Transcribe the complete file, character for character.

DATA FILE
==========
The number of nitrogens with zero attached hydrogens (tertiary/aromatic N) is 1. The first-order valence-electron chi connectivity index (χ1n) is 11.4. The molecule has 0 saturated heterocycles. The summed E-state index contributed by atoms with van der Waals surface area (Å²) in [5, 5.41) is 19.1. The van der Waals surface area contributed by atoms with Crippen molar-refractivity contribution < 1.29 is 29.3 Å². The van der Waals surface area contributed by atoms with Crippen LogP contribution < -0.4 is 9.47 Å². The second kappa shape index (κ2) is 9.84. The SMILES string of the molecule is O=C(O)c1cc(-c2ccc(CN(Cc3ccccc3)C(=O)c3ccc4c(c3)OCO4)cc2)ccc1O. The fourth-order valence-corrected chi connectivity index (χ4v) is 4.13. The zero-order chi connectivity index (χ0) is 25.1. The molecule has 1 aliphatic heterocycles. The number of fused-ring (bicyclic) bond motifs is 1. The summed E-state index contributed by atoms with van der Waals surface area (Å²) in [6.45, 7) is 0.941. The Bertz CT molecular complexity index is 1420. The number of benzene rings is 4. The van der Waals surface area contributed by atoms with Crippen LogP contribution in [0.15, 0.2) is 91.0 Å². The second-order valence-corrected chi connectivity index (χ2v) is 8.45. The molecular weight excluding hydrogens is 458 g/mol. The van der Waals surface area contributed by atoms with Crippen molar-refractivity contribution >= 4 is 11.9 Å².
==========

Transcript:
The number of nitrogens with zero attached hydrogens (tertiary/aromatic N) is 1. The first-order valence-electron chi connectivity index (χ1n) is 11.4. The molecule has 0 saturated heterocycles. The summed E-state index contributed by atoms with van der Waals surface area (Å²) in [5, 5.41) is 19.1. The van der Waals surface area contributed by atoms with Crippen molar-refractivity contribution < 1.29 is 29.3 Å². The van der Waals surface area contributed by atoms with Crippen LogP contribution < -0.4 is 9.47 Å². The second kappa shape index (κ2) is 9.84. The SMILES string of the molecule is O=C(O)c1cc(-c2ccc(CN(Cc3ccccc3)C(=O)c3ccc4c(c3)OCO4)cc2)ccc1O. The fourth-order valence-corrected chi connectivity index (χ4v) is 4.13. The zero-order chi connectivity index (χ0) is 25.1. The molecule has 1 aliphatic heterocycles. The number of fused-ring (bicyclic) bond motifs is 1. The summed E-state index contributed by atoms with van der Waals surface area (Å²) in [6.45, 7) is 0.941. The Bertz CT molecular complexity index is 1420. The number of benzene rings is 4. The van der Waals surface area contributed by atoms with Crippen LogP contribution in [0.15, 0.2) is 91.0 Å². The second-order valence-corrected chi connectivity index (χ2v) is 8.45. The molecular weight excluding hydrogens is 458 g/mol. The van der Waals surface area contributed by atoms with Crippen molar-refractivity contribution >= 4 is 11.9 Å².